4] Write about a time you felt abandoned or were abandoned. Seared forever, in my memory, is the time, in fourth grade, when, despite my parents’ warnings, I dawdled while getting ready for school. Fine, my mother said, we’ll leave without you, and they did. You should have seen me tearing down the stairs — we lived on the fourth floor, but our elevator was molasses —  screaming at the top of my lungs — the poor neighbours. Then my bag fell and everything spilled out…

That’s more comic, you say? You should have been me.

5] Write about a situation on a more worldly scale where the word abandoned works.

6] Go your own merry way.

I will see you Thursday where I will talk a bit about my day with Poets & Writers Live, in Austin and give you a couple of links; and, Tuesday for another prompt. I may do a borrowed one. Now, I am abandoning you and going back to my game.

Happy writing, all.

 

 

 
26 Comments

Posted by on 12/01/2016 in exercises, poems, poetry

 

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Poem Tryouts: A Moment

8:56 a.m. — San Antonio

listening to A Ring of Fire sung by Marty Robbins

Happy 2016, everyone. Are you recovering from the excesses that are December? I have many favourite moments: opening the steampunk goggles from my husband; getting extra days with our daughter, Marguerite (sorry about the weather, Chicago); Skyping with the Vermont part of our family; and discovering m’rite’s Irish coffee, which she made for us several nights. There are more. In fact, possibly a list poem… hmmm.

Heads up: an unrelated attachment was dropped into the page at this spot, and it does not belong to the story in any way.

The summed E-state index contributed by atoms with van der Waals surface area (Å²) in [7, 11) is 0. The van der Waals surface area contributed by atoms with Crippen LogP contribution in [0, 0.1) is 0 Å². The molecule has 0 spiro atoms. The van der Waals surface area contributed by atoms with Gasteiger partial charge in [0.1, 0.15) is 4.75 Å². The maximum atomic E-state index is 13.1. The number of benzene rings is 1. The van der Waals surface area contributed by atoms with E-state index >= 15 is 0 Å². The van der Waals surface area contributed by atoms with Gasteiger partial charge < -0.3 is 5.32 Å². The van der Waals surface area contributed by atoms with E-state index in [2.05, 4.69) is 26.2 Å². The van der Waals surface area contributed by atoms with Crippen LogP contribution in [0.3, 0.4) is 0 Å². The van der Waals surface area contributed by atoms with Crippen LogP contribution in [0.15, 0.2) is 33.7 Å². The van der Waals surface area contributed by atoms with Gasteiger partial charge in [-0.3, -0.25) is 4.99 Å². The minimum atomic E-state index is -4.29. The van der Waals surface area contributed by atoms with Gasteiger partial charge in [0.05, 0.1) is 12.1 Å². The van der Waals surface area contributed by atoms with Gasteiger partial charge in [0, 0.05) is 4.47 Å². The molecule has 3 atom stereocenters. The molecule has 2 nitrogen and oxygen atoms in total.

I had had another idea for today, but am sure you are in recovery mode and this is a pleasant re-entry. List your favourite moments from December 1st through 31st. Look at what you have and decide what you want to do. You can:

1] Focus on one moment. The speaker can be in that moment, or recalling that moment. First or third person point of view.

2] The same as #1, but link the moment to a memory.

3] Fashion a list poem.

4] An idea of your own.

Nice and easy. Next week, we’ll leap back in. I will see you Thursday for links and Tuesday for my next prompt.

Happy New Year and happy writing, all.

 
12 Comments

Posted by on 05/01/2016 in exercises, poetry